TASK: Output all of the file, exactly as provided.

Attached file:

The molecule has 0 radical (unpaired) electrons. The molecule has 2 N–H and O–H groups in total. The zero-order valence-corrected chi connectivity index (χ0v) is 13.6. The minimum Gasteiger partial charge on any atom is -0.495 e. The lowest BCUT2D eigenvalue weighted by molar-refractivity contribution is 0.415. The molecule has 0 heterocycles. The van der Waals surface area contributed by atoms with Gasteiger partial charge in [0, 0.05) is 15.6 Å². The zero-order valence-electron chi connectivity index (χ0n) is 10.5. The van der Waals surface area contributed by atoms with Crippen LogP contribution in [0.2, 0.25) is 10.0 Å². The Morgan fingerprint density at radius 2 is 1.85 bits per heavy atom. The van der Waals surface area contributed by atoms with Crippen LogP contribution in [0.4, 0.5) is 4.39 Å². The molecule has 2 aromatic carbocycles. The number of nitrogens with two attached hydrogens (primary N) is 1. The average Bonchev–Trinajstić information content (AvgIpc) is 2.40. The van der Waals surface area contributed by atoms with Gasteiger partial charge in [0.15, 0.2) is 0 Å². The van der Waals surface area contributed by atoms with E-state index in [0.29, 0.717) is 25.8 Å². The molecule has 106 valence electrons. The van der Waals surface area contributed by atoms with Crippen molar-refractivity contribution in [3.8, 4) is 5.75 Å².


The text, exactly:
The molecule has 0 radical (unpaired) electrons. The molecule has 2 N–H and O–H groups in total. The zero-order valence-corrected chi connectivity index (χ0v) is 13.6. The minimum Gasteiger partial charge on any atom is -0.495 e. The lowest BCUT2D eigenvalue weighted by molar-refractivity contribution is 0.415. The molecule has 0 heterocycles. The van der Waals surface area contributed by atoms with Gasteiger partial charge in [0, 0.05) is 15.6 Å². The zero-order valence-electron chi connectivity index (χ0n) is 10.5. The van der Waals surface area contributed by atoms with Crippen LogP contribution in [0.2, 0.25) is 10.0 Å². The Morgan fingerprint density at radius 2 is 1.85 bits per heavy atom. The van der Waals surface area contributed by atoms with Crippen LogP contribution in [0.4, 0.5) is 4.39 Å². The molecule has 2 aromatic carbocycles. The number of nitrogens with two attached hydrogens (primary N) is 1. The average Bonchev–Trinajstić information content (AvgIpc) is 2.40. The van der Waals surface area contributed by atoms with Gasteiger partial charge in [0.15, 0.2) is 0 Å². The van der Waals surface area contributed by atoms with E-state index in [0.29, 0.717) is 25.8 Å². The molecule has 106 valence electrons. The van der Waals surface area contributed by atoms with Crippen molar-refractivity contribution in [3.8, 4) is 5.75 Å².